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The Question
Fri Aug 10 12:24:01 UTC 2012

I am planning on competing in a triathalon. Any advice on how to maintain my sugar level over a 2 hour period of intense exercise?
Asked By: mathisldm1  
Category: Exercise

Background Info Hide
I am type 2 and on insulin. I became diabetic after recieving an organ transplant although there are several diabetics in my family. My sugar is usually well controlled but I am worried about it going too low. It will take me at least 2 hours to complete the swim, bike run.
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Expert Answers (2)
2012-08-15 19:35:15.0

Dear mathisldm1,

Congratulations on making physical activity an integral part of your diabetes management! It certainly can be a bit perplexing to figure out how to alter your regimen for specific activities like a sprint triathlon.

One thing to keep in mind is that although you do need to have some insulin in your system during intense activities to counterbalance the glucose-raising hormones like adrenaline, you don't want to have too much as that is likely to cause hypoglycemia, or low blood glucose levels. Leading up to your triathlon event, you should practice doing that length of training (even if it's less intense) to see how your body responds. Minimally, you will likely need to cut back on the insulin that you normally take for any meals or food you eat beforehand. How much you need to cut back is an individual thing, but likely by at least 50% or more.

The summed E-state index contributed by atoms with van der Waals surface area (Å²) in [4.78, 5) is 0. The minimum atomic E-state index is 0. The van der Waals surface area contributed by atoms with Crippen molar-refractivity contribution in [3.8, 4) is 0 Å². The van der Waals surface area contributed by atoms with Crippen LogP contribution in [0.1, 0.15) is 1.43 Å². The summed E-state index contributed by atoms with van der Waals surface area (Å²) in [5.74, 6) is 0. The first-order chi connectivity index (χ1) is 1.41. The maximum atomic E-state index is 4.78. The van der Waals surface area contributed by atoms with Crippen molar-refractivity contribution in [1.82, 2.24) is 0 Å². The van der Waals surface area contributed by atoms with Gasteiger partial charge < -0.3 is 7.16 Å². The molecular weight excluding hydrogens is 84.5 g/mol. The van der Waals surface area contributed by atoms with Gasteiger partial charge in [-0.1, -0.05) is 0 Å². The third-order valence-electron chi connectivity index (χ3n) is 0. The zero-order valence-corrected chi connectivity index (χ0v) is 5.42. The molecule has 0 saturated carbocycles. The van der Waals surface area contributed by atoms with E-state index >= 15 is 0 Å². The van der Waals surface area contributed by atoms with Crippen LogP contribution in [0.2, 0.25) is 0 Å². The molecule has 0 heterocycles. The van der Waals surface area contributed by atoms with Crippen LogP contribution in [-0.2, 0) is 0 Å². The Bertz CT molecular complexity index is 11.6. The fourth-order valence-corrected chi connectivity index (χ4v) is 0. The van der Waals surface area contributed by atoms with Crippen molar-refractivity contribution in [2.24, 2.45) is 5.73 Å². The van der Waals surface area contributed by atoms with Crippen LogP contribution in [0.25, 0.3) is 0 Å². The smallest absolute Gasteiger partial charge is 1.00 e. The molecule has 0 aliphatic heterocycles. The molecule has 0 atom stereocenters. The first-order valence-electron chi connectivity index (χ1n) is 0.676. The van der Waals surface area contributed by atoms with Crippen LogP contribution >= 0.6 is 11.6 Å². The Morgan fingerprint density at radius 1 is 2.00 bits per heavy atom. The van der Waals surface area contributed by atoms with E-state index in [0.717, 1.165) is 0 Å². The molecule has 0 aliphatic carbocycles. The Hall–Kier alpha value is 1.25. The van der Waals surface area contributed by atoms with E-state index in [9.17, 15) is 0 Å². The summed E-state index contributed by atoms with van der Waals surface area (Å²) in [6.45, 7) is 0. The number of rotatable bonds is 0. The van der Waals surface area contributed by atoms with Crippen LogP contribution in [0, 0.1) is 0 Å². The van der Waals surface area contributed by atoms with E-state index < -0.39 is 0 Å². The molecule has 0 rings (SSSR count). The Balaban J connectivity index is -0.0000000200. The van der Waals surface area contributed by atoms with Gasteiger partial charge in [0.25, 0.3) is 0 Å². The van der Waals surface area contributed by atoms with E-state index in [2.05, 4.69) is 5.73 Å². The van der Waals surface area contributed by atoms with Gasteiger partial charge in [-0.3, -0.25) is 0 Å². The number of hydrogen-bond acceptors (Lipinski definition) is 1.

Intense activities can actually cause an increase in blood glucose levels (due to a greater release of glucose-raising hormones like adrenaline), so that is where a bit of practice comes in. If you can exercise for two hours, cut back your insulin some, and not get too low, then during the event you will be even less likely to develop hypoglycemia because your intensity will be higher.

For that duration of exercise, you will also likely be taking in some carbohydrates during the event, even if it's just sports drinks, which will help prevent a drop as well. If you consume too much, it is possible for your blood glucose to rise a bit at the end of the race, so it's important to use a blood glucose meter to watch it for several hours afterwards.

You'll also want to have a meter handy to use during the event (during transitions), as well as a ready supply of easily-absorbed carbs. Also, watch out for later-onset lows for up to 48 hours afterwards, during which time you may need less insulin as well. Check with your doctor for help. Good luck!

Accreditations: PhD, FACSM
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2012-08-14 19:51:22.0

Hello math
Thank you for bringing your concern to dLife.

First I must ask you a question. How have you been training for this event? You must be monitoring your glucose levels before training and then after training. I would suggest using this information to guide you as to the best glucose level to have at the start of this intense exercise. Please be sure you start around 150 - 200mg/dl. Please be sure you are carrying a source of easily ingested rapid carbohydrate such as glucose gel or tabs. I think that you should inform someone in charge of this event of your health history. Someone should have a glucose meter and possibly injectable glucagon in case you have an episode of hypoglycemia and are unable to ingest a rapid carbohydrate.

And, most importantly, get your physician's approval to do this race.

Answered By: Rita Juray
Accreditations: RN, MLT-ASCP, CCM, CDE
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*** All information contained on dLife.com is intended for informational and educational purposes only. Our Expert Q&A is not intended to be a replacement or substitute for consultation with a qualified medical professional or for professional medical advice related to diabetes or another medical condition. Please contact your physician or medical professional with any questions and concerns about your medical condition.

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